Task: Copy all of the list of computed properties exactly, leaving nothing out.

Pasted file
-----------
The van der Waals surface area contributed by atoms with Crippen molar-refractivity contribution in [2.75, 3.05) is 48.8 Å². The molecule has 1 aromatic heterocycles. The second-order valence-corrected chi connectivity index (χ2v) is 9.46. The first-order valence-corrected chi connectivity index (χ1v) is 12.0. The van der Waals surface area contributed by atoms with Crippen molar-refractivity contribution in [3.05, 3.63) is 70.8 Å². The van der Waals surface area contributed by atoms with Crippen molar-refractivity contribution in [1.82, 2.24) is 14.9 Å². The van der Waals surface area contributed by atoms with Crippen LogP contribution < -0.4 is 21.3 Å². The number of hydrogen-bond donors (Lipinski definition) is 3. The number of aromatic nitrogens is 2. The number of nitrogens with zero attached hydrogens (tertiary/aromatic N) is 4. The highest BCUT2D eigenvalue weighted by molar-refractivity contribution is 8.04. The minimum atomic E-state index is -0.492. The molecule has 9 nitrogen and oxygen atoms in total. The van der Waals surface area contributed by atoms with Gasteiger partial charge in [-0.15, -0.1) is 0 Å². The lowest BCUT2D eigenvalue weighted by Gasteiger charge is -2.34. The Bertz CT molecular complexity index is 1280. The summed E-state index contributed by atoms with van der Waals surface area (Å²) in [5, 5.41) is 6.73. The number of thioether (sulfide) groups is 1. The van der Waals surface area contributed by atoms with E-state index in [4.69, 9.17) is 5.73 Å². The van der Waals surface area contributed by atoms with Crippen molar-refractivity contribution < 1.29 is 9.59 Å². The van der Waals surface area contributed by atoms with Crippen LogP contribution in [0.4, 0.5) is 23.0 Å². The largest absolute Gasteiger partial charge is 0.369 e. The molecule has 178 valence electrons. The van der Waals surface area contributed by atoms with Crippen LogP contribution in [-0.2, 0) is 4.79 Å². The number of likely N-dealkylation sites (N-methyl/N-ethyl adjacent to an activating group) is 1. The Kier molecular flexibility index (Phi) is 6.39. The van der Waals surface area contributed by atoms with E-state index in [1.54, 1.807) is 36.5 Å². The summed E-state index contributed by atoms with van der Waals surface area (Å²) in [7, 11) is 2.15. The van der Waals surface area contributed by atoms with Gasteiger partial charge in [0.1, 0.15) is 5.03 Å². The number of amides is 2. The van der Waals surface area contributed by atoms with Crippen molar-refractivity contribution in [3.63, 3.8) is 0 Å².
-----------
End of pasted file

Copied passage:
The van der Waals surface area contributed by atoms with Crippen molar-refractivity contribution in [2.75, 3.05) is 48.8 Å². The molecule has 1 aromatic heterocycles. The second-order valence-corrected chi connectivity index (χ2v) is 9.46. The first-order valence-corrected chi connectivity index (χ1v) is 12.0. The van der Waals surface area contributed by atoms with Crippen molar-refractivity contribution in [3.05, 3.63) is 70.8 Å². The van der Waals surface area contributed by atoms with Crippen molar-refractivity contribution in [1.82, 2.24) is 14.9 Å². The van der Waals surface area contributed by atoms with Crippen LogP contribution < -0.4 is 21.3 Å². The number of hydrogen-bond donors (Lipinski definition) is 3. The number of aromatic nitrogens is 2. The number of nitrogens with zero attached hydrogens (tertiary/aromatic N) is 4. The highest BCUT2D eigenvalue weighted by molar-refractivity contribution is 8.04. The minimum atomic E-state index is -0.492. The molecule has 9 nitrogen and oxygen atoms in total. The van der Waals surface area contributed by atoms with Gasteiger partial charge in [-0.15, -0.1) is 0 Å². The lowest BCUT2D eigenvalue weighted by Gasteiger charge is -2.34. The Bertz CT molecular complexity index is 1280. The summed E-state index contributed by atoms with van der Waals surface area (Å²) in [5, 5.41) is 6.73. The number of thioether (sulfide) groups is 1. The van der Waals surface area contributed by atoms with E-state index in [4.69, 9.17) is 5.73 Å². The van der Waals surface area contributed by atoms with Crippen molar-refractivity contribution < 1.29 is 9.59 Å². The van der Waals surface area contributed by atoms with Crippen LogP contribution in [0.4, 0.5) is 23.0 Å². The largest absolute Gasteiger partial charge is 0.369 e. The molecule has 178 valence electrons. The van der Waals surface area contributed by atoms with Crippen LogP contribution in [-0.2, 0) is 4.79 Å². The number of likely N-dealkylation sites (N-methyl/N-ethyl adjacent to an activating group) is 1. The Kier molecular flexibility index (Phi) is 6.39. The van der Waals surface area contributed by atoms with E-state index in [1.54, 1.807) is 36.5 Å². The summed E-state index contributed by atoms with van der Waals surface area (Å²) in [7, 11) is 2.15. The van der Waals surface area contributed by atoms with Gasteiger partial charge in [0.1, 0.15) is 5.03 Å². The number of amides is 2. The van der Waals surface area contributed by atoms with Crippen molar-refractivity contribution in [3.63, 3.8) is 0 Å².